Confident, some­times bordering on arrogant, determined to succeed, and wholly at ease with talk of such things as sports psychology and personal development, Kenny Bain is very much part of a new generation of Scottish sportsmen and women not readily given to accepting failure.

Bain emerged as the wunderkind of Scottish hockey some four years ago, aged 15 and now has 36 senior caps for his country. Along the way he has been top scorer for Great Britain in the under-21 Olympics, won copious amounts of silverware with his club, Kelburne, and earned something of a reputation as the Scottish game’s enfant terrible.

It has all been accompanied by a commendable can-do attitude: not for Bain, or indeed his 17-year-old team-mate Alan Forsyth, the circumspection of yesterday’s Scottish sporting hopefuls.

“Just now Kenny’s on 12 goals for Kelburne this season and I’m on 10 so there’s a bit of a personal competition,” says Forsyth, who recently earned his first two senior caps and has travelled with Russell Garcia’s squad to New Zealand for the World Cup qualifying tournament which Scotland get underway against China on Saturday. “I fancy myself to beat him, though, you’ve always got to fancy yourself in these things.”

“A cheeky wee bugger”, is how Bain describes the youngest member of a very young Scotland squad, but he recognises in Forsyth something of his own hunger and desire – traits which in 2005 helped him to get shortlisted for the BBC’s Young Sports Personality of the Year Award. “The way Alan’s going I don’t really care who scores more, but then I’m already ahead anyway,” he laughs. “It’s good to have that confidence in yourself and that arrogance at this age. He’s only going to get better.”

Garcia, who took over as coach recently following the resignation of his fellow Englishman Jon Royce, and who played in three Olympics (including Seoul, where he picked up a gold medal), has chosen to fast-track a new generation of players for this tournament. The 39-year-old has had his options limited with some senior regulars injured or unavailable, but has opted to make a virtue of necessity. Besides Forsyth, Inverleith’s John Harris and Grange’s Wei Adams – both of whom were capped for the first time last month – have travelled.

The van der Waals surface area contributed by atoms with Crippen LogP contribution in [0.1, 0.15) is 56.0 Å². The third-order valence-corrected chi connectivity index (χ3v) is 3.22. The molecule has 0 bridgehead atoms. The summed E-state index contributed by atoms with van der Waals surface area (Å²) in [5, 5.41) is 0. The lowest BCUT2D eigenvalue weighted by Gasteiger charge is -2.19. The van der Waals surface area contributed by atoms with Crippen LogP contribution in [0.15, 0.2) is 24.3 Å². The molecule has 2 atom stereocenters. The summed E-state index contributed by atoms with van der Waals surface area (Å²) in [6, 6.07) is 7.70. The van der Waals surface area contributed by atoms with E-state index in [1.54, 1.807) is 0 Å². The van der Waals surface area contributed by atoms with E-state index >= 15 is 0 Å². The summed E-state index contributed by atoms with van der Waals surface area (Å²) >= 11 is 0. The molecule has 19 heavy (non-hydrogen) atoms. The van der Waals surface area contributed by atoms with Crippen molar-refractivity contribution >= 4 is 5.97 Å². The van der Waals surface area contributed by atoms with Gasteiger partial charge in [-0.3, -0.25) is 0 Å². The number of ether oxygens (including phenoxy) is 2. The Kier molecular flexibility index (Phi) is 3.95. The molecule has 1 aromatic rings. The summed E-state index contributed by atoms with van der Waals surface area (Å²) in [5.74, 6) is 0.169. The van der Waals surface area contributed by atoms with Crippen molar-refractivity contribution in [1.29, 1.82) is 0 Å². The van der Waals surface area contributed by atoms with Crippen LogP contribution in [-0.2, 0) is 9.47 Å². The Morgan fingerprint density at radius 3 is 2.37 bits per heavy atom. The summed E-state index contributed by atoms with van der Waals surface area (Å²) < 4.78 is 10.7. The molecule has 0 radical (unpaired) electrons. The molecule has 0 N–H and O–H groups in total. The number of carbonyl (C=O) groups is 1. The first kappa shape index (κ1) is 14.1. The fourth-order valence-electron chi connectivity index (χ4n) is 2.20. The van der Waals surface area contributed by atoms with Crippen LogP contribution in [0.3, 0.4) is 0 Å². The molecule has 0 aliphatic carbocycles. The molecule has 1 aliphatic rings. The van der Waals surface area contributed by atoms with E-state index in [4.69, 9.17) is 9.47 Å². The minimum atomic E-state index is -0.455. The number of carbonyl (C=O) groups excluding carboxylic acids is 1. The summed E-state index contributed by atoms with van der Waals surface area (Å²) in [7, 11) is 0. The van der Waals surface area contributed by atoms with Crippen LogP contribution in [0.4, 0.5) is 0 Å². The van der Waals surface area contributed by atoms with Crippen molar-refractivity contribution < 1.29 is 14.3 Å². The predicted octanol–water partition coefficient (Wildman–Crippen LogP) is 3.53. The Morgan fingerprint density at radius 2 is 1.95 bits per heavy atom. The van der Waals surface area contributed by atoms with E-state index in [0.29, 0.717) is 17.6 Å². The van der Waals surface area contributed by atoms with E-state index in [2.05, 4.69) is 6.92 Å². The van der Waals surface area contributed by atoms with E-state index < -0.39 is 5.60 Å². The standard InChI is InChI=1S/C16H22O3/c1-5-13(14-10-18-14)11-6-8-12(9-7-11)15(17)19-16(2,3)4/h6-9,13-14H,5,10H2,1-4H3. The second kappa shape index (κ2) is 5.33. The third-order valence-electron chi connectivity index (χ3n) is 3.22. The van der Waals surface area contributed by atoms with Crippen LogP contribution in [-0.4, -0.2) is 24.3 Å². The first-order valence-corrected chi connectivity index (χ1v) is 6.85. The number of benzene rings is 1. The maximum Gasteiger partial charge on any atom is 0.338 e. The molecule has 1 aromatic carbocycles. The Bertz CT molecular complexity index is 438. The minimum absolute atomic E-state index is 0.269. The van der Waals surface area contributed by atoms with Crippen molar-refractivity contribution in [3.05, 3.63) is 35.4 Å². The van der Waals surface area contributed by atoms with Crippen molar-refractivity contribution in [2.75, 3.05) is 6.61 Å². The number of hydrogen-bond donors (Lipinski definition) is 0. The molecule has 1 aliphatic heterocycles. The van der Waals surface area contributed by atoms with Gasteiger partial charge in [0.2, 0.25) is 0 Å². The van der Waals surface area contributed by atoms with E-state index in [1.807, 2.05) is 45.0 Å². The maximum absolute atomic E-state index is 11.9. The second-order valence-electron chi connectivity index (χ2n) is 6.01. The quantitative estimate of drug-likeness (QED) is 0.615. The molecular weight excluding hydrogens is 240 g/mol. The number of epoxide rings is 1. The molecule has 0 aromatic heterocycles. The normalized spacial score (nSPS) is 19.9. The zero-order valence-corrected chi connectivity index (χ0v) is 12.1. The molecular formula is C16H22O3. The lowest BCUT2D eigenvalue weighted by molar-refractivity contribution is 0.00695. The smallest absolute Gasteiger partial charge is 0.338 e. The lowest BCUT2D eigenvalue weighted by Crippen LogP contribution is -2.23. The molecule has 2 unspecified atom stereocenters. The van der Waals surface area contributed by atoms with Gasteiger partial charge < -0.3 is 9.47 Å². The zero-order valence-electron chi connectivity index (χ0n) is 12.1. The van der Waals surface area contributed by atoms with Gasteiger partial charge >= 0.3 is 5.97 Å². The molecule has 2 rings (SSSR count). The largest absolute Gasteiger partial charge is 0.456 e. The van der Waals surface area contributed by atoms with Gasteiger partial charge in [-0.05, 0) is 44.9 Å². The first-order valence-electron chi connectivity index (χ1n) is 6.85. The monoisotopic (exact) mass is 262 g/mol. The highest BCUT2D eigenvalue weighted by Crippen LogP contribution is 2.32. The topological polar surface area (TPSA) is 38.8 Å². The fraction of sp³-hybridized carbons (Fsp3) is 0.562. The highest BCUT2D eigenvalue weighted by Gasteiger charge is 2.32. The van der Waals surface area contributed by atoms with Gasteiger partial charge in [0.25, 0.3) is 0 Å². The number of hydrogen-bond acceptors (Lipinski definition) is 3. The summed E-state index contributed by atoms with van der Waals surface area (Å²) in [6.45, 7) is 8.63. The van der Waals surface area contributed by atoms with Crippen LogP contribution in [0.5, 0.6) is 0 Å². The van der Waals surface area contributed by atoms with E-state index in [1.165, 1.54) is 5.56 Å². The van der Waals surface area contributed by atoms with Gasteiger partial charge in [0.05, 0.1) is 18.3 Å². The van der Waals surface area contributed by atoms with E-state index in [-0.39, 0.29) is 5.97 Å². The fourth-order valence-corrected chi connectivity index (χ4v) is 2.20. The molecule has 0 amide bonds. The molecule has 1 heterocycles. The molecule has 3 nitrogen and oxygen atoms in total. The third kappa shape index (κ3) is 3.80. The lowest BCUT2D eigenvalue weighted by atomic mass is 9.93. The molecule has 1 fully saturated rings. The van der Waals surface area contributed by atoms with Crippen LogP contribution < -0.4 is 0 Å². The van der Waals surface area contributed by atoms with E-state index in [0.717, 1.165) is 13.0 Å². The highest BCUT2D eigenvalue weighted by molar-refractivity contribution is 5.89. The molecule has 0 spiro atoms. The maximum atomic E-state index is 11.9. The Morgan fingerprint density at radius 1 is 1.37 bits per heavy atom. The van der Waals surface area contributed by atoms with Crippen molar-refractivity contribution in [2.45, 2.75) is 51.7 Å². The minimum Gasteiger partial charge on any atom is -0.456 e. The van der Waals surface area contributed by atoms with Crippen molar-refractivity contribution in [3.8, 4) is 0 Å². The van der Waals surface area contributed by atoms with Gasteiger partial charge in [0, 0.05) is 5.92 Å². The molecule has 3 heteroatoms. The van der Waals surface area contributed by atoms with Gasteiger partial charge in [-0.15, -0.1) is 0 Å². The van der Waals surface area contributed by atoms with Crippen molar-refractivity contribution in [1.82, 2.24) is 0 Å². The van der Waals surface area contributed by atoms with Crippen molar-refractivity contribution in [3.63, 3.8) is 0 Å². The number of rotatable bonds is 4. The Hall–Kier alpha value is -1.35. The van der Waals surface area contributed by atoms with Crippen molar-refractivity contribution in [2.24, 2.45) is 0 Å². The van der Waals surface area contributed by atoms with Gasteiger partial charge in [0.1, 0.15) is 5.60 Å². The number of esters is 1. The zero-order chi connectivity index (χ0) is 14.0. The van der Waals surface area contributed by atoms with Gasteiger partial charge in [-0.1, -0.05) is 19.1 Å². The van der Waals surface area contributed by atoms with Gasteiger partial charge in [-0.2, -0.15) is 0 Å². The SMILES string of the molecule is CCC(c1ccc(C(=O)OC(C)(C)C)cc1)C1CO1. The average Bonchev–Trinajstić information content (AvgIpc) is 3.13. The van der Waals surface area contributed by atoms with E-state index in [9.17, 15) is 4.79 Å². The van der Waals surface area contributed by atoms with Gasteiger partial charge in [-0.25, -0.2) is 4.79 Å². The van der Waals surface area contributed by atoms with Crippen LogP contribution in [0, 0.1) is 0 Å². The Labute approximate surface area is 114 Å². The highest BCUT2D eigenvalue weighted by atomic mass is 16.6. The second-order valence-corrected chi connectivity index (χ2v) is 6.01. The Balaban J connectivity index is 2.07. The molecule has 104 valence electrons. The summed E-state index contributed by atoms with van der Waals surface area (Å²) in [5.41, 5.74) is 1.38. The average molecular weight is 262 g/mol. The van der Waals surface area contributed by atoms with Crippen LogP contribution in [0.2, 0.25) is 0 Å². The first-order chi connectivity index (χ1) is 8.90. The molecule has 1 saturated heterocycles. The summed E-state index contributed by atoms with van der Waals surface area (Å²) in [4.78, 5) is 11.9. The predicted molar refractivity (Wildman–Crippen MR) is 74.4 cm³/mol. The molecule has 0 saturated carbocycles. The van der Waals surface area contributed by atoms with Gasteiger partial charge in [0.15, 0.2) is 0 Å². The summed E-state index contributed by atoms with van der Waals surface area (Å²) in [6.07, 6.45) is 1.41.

After their first game against China, Scotland will take on New Zealand, Malaysia, Austria and Wales, with only one place in the finals in Delhi in March up for grabs. Only Wales are below Scotland in the international rankings so outright victory is unlikely, but there is plenty to play for in the run-up to the Commonwealth Games, also in Delhi, 11 months from now.

“It’s more of an experience thing rather than expecting to go out and win it,” said Bain. “Obviously we’ll try our hardest but it’s more about getting the young players in and getting them experience because there’s a long programme ahead of us and I think it’s a pretty good idea what Russell’s trying to do.”

Bain is aware that he is now looked on as a mainstay rather than as a novice. “Compared to some of the other guys I have a lot of experience,” he reflected. “I’ve been to a lot of tournaments like the youth Olympics, so I kind of know what to expect.

“I was 15 when I played under-21 and I made my senior debut at 16. It’s quite hard coming through so quickly – I hit a bit of a plateau this year and I met with my coaches to work out how to take things to the next level. I’m starting to recognise how hard you have to work for things if you want to succeed. I’m putting a lot of effort in because I want to make the most of my ability; it’s about so much more than just having talent if you want to be playing at the highest level.

“But I’m feeling good about the way I’m playing and I’ve been on good form going into this tournament. I’d like to go abroad next year and play, and I want to go to the Olympics in 2012, which is really not that far away now. I need to stay fit and stay in contention.”

Bain does have the baggage of an unenviable disciplinary record and even had a Kris Boyd-style hissy fit on Scotland duty recently, although insiders claim it lasted only a couple of hours. He is currently suspended for Kelburne because of accumulated bookings, but insists he is starting to mature in his approach.

“I’m losing that side of my game,” he says. “I realise that I need to knuckle down; I’m only 19 but I feel as if I’m one of the older players in the team so I need to start acting more mature.

“I’m doing a bit of psychology stuff with the Scottish Institute of Sport, and Russell’s doing a bit of work with me on how to get the right mental focus.

“I’ll never lose my competitive edge in a game or the ability to get in about defences and get stuck in, but I need to try and channel that energy and when I see the red mist come down channel it into the way I play and keep up my performance throughout a game rather than just playing well in spells.”

Bain and Forsyth – a student of sport science and apprentice ceiling fixer respectively – both harbour ambitions of playing full-time abroad. As their Kelburne and Scotland team-mate, 22-year-old right-back Michael Christie, pointed out: “It’s very hard to compete against top opposition, against guys who are basically full-time in the game. With Kelburne we were in Barcelona last month and lost heavily, but it’s a learning experience and you want to be playing in those games and at that level to get where you want to be.”

Besides talent in abundance and a natural scorer’s instinct, Bain has a self-awareness and mental toughness that should stand him in good stead wherever he ends up playing his hockey.

“I don’t think I’ve achieved anything in the game yet,” he said. “People think I’m doing well, but I have a long way to go.”